The coronavirus pandemic has changed all our worlds, not least in the short term. Outside of healthcare – where togas-clad heroes fight on the front lines – few industries have suffered like travel. In my own company, bookings have dropped by more than 95 percent. However, the scale of the problem cannot be ignored.
Entire nations have been ordered to stay at home, airlines have gone bankrupt, travel companies are laying off huge amounts of workers, and hotels are now hospitals. When things begin to return to normal travel, especially international travel will be very different. Here are some of the most important changes that we are expecting to come.
The million-dollar question is that when the travel will fully recover. In simple words, the answer is that no one can tell with complete surety. Travel will come back gradually, and freedom to travel will vary not only from country to country but also from region to region. In addition, there are many factors that will influence travel, such as whether social distancing on board an airplane is economically viable for carriers. For example, the reliability of antibody testing, and whether immunity is durable, just to name a few. International travel can even take about a year more to fully recover. Moreover, domestic travel is now recovering fast as you can take flight or to any other city.
What About Immigration Queue?
We are already seeing that many countries that feel at the height of their epidemics, that the biggest concern now is new external infections. All the airlines including PIA are issuing guidelines to combat COVID-19. People without a permanent place of residence are referred directly to an isolation ward. Thermal camera manufacturers are seeing a sharp increase in demand.
Even when the blockades in Europe are over and we start traveling again, countries will test at the border. If you previously thought that the queue at JFK’s immigration control was torture, now think about what it will be like when you are in the line, take a swab and wait for the results. For that matter, many of the airports have even started virtual queues.
Just a Passport Won’t Be enough!
Some countries won’t even take the chance to test at the border. Especially if you come from an epidemic. Admission will not be admitted unless you have a certificate of immunity for recovery from infection or vaccination. Whether it’s flight deals that you take or any other travel plan, you’ll need to prove your healthiness.
Certainly, in the short term, journeys will become more goal-specific. Any business trip will need to be strictly approved as a business and companies will limit the number of employees that travel for them. Countries are likely to open their borders only when warranted and travelers pass safely. This could mean temporary visas and additional documents that you will need to take with you when traveling.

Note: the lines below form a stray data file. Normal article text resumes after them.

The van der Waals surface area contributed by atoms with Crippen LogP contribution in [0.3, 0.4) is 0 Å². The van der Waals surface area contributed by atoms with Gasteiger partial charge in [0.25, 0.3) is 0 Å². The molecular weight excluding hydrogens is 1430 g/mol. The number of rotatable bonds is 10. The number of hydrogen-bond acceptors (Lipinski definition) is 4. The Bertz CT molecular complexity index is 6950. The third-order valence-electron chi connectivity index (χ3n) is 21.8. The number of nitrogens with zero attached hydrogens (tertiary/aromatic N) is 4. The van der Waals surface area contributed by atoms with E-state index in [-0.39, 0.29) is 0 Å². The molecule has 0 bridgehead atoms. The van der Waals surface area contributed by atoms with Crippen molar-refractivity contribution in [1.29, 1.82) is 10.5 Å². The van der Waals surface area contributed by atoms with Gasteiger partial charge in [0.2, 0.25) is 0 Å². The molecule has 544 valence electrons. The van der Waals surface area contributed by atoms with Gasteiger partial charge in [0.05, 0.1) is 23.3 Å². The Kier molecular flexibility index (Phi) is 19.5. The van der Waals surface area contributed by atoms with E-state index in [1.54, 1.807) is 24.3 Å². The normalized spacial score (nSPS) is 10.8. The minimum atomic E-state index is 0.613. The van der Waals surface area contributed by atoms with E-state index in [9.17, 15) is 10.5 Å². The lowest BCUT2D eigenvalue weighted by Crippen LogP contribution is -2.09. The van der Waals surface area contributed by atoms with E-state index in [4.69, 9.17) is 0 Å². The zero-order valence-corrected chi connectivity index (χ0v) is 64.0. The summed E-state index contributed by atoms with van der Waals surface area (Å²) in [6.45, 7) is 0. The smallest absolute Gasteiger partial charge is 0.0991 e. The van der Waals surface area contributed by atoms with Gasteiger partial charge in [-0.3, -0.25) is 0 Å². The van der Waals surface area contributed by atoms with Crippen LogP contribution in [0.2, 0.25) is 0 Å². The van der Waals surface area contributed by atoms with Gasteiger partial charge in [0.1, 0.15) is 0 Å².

You’ll have to Pack Differently
We can see a relaxation of fluid restrictions as travelers want to take more than 100 milliliters, especially on long haul routes. With travel hand sanitizer packs, it is easy to predict that many more people will be traveling with masks. In the same way that companies like Away have created luxurious, fashionable travel luggage, we will most likely see the “coveted” travel masks worn by Instagram influencers.
Hygiene and Sanitation
If you weren’t a compulsive handwashing man before the coronavirus outbreak, we’ll assume you will. And those “germs” that regularly wiped down airplane seats? In retrospect, they will not seem so excessive. But not only personal hygiene goes under the microscope. The travel industry is also under tremendous control, with many travel service providers already adjusting to being able to prove to guests that they are safe when the journey starts again. For the hospitality industry to restart successfully, the key to success is to instill confidence among consumers that the hotel campus is clean, safe, and secure.
Specialists, going from making a trip industry examiners to disease transmission experts, seem to accept the Covid could introduce a progression of lasting changes to the manner in which we travel. At least in the near term, this is likely to include pre-boarding airport health checks and face mask requirements for flight crew and passengers.
From check-in to security checks and boarding, airline travelers cross the fairway only. From PIA to British airways all the airlines are applying more spacing conditions for social distancing and that will eventually become a norm. The same goes for customs and immigration queues. We expect travelers to value their vacation even more.
Hopefully, those who missed in the past will have more time to plan their trip ahead and take advantage of the days they have. Travel experts agree that when Americans resume their leisure travels, they will finally get the vacation they deserve.